There is no auto problem more dramatic than an overheating engine: your car parked on the side of the road, a large cloud of steam coming from your engine, and a visible look of frustration on your face as you try to cool down your car. It’s a highly stressful situation, to say the least. You also have to worry about the scorching heat levels slowly bringing your engine closer to the end of its service life.
As the saying goes, “knowing is half the battle”; in this case, knowing the possible triggers of overheating can save you hours of frustration, as well as prolong the lifespan of your engine and radiator. With that in mind, here are some of the most common reasons why your vehicle can’t regulate the temperature under your hood:
Low Coolant Levels
The radiator’s main responsibility is to disperse the heat your car’s engine creates. To do that effectively, however, your vehicle should have enough coolant or antifreeze running through the pipes; after all, the coolant is what absorbs the heat generated by the engine and transports it to the radiator.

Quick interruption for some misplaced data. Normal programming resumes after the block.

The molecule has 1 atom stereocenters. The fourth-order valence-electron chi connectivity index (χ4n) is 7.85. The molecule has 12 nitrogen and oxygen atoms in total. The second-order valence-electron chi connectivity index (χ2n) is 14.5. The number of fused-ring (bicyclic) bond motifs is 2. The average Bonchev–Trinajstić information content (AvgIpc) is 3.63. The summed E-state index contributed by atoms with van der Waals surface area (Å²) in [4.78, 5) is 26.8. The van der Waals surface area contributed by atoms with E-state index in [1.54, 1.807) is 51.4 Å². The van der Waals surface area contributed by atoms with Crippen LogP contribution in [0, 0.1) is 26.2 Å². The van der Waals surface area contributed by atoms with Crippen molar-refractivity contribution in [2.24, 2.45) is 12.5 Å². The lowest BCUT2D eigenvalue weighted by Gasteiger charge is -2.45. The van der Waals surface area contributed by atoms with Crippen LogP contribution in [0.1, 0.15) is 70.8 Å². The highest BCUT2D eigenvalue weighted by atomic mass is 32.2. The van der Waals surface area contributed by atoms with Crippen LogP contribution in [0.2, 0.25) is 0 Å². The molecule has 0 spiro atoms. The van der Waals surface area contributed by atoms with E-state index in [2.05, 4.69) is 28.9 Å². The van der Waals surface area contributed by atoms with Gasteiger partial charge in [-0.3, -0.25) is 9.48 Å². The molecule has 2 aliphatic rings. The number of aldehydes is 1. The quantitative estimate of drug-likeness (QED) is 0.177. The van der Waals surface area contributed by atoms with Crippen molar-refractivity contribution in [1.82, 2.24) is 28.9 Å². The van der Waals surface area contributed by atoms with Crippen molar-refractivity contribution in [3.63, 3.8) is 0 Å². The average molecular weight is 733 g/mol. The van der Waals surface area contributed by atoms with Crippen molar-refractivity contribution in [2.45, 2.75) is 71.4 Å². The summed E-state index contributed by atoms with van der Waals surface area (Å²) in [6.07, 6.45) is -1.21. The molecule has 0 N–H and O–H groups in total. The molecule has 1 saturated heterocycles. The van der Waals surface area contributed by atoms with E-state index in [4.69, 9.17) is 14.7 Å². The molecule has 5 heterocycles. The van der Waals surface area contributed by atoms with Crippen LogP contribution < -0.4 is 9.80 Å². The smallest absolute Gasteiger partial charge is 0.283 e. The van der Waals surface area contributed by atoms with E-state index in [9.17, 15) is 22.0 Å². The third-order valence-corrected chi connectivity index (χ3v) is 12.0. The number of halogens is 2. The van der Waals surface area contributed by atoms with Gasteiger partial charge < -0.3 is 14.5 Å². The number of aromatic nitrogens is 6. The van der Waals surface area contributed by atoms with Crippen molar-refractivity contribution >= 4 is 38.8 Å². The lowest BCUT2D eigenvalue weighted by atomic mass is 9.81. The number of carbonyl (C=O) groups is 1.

You should check your coolant levels at least twice a year. To know if you have enough in there, simply refer to your car’s manual. If your car is low on coolant, top up as necessary—but make sure that you don’t leave any trace on the ground. Coolant is highly toxic to young children and animals.
If your coolant levels are just fine, the thermostat is the next thing you should check. One of the best indicators of this problem is when your engine’s temperature escalates quickly when you’re driving on the highway. This is because a fully-functional thermostat is supposed to increase the flow of coolant as you drive faster. If you suspect a problem with your thermostat, drop by your preferred auto care service to have it checked.
Over time, the coolant will begin to pick up impurities like dirt and rust, which is why you should replace your coolant once every two years or so. In many cases, these impurities collect within the inner workings of your radiator and block the flow of coolant, much like a clogged artery. When this happens, heat is unable to reach the radiator for dispersion. Usually, a small clog can easily be cleaned out by an experienced technician.